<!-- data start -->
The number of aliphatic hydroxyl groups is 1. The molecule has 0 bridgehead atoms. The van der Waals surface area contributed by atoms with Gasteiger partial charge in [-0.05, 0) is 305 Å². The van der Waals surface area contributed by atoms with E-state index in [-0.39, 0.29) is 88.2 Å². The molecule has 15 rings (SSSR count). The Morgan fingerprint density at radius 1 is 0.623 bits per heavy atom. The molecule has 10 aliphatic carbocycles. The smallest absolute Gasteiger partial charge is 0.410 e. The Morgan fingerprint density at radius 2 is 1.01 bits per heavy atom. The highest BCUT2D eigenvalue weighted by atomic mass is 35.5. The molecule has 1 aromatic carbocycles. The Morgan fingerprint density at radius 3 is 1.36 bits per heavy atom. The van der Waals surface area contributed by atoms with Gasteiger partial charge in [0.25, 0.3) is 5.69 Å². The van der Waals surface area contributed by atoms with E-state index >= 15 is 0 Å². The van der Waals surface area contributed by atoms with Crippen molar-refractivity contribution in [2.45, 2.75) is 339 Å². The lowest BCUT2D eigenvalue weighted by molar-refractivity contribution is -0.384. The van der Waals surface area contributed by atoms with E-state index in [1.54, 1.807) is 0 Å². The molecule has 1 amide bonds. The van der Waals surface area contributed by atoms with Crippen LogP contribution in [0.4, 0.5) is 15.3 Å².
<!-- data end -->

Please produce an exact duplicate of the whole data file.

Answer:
The number of aliphatic hydroxyl groups is 1. The molecule has 0 bridgehead atoms. The van der Waals surface area contributed by atoms with Gasteiger partial charge in [-0.05, 0) is 305 Å². The van der Waals surface area contributed by atoms with E-state index in [-0.39, 0.29) is 88.2 Å². The molecule has 15 rings (SSSR count). The Morgan fingerprint density at radius 1 is 0.623 bits per heavy atom. The molecule has 10 aliphatic carbocycles. The smallest absolute Gasteiger partial charge is 0.410 e. The Morgan fingerprint density at radius 2 is 1.01 bits per heavy atom. The highest BCUT2D eigenvalue weighted by atomic mass is 35.5. The molecule has 1 aromatic carbocycles. The Morgan fingerprint density at radius 3 is 1.36 bits per heavy atom. The van der Waals surface area contributed by atoms with Gasteiger partial charge in [0.25, 0.3) is 5.69 Å². The van der Waals surface area contributed by atoms with E-state index >= 15 is 0 Å². The van der Waals surface area contributed by atoms with Crippen molar-refractivity contribution in [2.45, 2.75) is 339 Å². The lowest BCUT2D eigenvalue weighted by molar-refractivity contribution is -0.384. The van der Waals surface area contributed by atoms with E-state index in [1.54, 1.807) is 0 Å². The molecule has 1 amide bonds. The van der Waals surface area contributed by atoms with Crippen LogP contribution in [0.4, 0.5) is 15.3 Å².